Function and Health of the Horse's Small IntestineBy Dr. Kathleen Crandell · February 17, 2012
The horse’s small intestine is composed of the duodenum, the jejunum, and the ileum. It is almost 70 feet long and has a capacity of about 15 gallons. Transit of ingested material through the small intestine takes anywhere from 30 to 120 minutes. When food passes from the stomach, the small intestine receives a continuous flow of pancreatic juices used to break down the food particles enzymatically to a small enough size for absorption into the bloodstream.
This flow is controlled by nervous or hormonal factors associated with a meal. The small intestine is, or should be if the feeding program is properly designed, the major zone of absorption for simple sugars derived from starch digestion, of amino acids from protein digestion, of free fatty acids resulting from digestion of fat in the diet, of the fat-soluble vitamins A, D and E, and of some minerals.
Parasites in the intestines can severely compromise the horse’s ability to get adequate nutrition from the food he is eating. Perhaps not as easily detected as parasite infestation are other problems in the small intestine that could interfere with a healthy digestive tract: food may be inadequately prepared as it enters the small intestine, or the quantity of the nutrients normally digested there may overwhelm the capacity of the small intestine. The major problem is the passage of these nutrients into the large intestine resulting in the loss of potential nutrients for the horse and causing other changes in the large intestine that may lead to colic or laminitis.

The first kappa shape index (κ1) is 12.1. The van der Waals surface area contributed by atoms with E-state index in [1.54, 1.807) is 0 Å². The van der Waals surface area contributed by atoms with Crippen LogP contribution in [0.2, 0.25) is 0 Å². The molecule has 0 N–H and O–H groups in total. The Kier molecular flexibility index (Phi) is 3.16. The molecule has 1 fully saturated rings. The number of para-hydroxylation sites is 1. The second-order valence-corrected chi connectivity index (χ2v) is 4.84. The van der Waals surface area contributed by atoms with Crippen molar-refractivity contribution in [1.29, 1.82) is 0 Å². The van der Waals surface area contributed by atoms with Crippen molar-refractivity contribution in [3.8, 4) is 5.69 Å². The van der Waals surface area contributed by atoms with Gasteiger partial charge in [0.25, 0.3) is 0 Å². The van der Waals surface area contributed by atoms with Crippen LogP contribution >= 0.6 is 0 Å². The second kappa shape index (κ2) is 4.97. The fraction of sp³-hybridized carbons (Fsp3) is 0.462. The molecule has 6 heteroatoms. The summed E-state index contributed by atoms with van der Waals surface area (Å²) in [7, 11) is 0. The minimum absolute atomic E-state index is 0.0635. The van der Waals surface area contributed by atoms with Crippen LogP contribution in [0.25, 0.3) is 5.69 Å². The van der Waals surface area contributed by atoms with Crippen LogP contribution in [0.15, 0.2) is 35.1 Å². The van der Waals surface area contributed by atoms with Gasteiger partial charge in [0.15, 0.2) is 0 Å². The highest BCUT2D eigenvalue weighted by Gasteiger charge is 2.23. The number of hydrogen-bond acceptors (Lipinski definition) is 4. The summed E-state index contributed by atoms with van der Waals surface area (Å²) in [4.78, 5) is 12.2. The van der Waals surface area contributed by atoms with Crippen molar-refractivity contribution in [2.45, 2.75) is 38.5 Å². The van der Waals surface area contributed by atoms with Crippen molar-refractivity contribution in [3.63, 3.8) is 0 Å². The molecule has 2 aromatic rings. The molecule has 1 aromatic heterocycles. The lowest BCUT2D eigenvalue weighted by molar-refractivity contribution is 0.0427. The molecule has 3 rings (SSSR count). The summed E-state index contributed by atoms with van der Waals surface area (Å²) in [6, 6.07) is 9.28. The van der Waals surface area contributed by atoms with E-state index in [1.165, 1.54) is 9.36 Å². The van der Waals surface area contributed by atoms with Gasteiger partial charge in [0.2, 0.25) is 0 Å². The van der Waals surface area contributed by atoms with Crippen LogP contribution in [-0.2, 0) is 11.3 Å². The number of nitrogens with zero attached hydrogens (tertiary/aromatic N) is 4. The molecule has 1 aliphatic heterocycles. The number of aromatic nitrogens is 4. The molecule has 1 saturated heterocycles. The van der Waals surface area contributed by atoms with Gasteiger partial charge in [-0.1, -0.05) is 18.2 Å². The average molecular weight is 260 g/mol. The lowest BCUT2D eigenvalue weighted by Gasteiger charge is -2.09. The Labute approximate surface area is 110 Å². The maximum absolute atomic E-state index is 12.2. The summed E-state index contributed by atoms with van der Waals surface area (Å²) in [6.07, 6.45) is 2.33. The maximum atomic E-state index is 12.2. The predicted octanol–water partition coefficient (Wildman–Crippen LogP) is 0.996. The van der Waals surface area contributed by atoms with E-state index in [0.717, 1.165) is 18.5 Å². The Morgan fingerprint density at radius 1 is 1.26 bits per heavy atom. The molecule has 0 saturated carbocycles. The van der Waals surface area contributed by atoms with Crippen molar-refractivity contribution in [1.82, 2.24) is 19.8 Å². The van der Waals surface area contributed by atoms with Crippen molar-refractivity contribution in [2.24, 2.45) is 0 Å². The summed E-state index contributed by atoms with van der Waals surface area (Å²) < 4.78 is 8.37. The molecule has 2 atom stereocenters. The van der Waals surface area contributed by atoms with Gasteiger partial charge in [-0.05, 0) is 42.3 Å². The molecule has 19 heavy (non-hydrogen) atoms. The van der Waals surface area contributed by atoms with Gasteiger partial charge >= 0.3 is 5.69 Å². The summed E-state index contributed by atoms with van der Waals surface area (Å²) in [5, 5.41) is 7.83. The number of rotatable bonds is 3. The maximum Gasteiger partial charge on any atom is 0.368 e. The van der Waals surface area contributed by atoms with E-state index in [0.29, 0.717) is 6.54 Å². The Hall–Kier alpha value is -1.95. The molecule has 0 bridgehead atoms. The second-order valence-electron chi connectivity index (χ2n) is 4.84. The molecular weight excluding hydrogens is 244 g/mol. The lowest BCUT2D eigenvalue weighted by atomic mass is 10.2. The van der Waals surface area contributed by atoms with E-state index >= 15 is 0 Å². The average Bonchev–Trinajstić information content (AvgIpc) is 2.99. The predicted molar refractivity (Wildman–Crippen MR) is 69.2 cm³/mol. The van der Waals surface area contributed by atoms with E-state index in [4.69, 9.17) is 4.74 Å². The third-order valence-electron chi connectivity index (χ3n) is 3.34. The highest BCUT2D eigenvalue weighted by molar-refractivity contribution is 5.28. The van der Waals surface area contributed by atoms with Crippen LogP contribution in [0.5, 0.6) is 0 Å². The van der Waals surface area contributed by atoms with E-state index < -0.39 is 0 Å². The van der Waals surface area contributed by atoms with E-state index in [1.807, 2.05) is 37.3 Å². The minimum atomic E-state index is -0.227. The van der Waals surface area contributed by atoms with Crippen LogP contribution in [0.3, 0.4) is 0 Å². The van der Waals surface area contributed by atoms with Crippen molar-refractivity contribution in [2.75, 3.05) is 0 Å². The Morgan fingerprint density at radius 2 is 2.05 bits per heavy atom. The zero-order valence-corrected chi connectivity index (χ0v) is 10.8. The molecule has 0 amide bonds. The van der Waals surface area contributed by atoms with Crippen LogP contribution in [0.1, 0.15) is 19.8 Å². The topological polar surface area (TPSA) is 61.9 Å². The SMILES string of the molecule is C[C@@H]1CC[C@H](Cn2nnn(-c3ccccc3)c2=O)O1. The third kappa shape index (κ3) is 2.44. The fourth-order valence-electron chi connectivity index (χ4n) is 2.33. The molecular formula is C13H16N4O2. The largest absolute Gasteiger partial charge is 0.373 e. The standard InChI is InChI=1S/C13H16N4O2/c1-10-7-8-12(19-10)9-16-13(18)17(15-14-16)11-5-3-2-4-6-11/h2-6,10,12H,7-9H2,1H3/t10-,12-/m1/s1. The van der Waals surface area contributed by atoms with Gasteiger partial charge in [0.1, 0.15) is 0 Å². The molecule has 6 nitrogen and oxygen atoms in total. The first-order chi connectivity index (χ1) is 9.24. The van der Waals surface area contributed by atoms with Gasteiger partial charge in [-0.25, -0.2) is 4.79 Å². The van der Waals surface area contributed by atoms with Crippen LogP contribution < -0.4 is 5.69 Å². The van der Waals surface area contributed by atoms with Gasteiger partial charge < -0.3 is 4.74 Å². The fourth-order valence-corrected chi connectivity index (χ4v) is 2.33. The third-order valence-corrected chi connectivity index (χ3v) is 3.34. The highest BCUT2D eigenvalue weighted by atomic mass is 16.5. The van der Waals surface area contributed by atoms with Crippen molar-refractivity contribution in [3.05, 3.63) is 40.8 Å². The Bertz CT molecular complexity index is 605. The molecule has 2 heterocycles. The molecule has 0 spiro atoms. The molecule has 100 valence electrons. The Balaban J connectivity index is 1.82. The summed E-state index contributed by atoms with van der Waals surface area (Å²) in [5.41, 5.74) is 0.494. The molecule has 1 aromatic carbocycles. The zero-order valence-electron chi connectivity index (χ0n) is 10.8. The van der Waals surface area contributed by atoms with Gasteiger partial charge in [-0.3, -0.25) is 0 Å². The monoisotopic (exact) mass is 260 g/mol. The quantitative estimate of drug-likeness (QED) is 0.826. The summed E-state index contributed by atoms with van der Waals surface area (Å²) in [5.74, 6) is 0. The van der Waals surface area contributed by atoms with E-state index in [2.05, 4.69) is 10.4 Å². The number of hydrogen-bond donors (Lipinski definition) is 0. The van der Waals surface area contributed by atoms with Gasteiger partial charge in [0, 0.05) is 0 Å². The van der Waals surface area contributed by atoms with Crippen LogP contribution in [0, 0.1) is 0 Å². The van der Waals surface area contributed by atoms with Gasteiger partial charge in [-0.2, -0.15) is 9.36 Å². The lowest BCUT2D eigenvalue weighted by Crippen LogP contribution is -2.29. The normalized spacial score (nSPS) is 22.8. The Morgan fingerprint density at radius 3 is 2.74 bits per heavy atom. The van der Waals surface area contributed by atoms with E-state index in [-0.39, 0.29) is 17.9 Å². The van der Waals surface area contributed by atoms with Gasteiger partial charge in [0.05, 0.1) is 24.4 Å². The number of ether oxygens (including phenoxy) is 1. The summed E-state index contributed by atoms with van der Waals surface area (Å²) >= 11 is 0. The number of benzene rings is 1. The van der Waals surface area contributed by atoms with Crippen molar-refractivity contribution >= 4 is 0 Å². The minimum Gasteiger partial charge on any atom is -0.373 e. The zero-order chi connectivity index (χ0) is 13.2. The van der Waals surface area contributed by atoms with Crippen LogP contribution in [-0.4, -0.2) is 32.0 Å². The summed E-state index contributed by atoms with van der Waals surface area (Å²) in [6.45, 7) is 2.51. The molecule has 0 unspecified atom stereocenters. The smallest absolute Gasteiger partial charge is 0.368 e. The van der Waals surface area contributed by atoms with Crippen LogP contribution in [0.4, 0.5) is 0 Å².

The first step in keeping the small intestine healthy is to initiate a proper deworming program. Second, offer feed ingredients that are highly digestible. Treatment of grains can increase digestibility. Oats, either whole or crimped, are fairly well digested by the horse. On the other hand, corn and barley are not very well digested in the small intestine. The smaller the particle size for these grains, the more digestible; for example, ground corn is more digestible than whole corn. Further treatment with heat such as steam-flaking or micronizing will significantly improve the digestibility of these grains.
Fat added to the diet should be digested in the small intestine. Different fat sources have different digestibilities. For example, corn oil has been found to be up to 95% digestible, while the digestibility of animal fat is only about 75%. If too large a quantity of fat is fed, then enough may pass into the large intestine to upset the microbial population and interfere with nutrient absorption.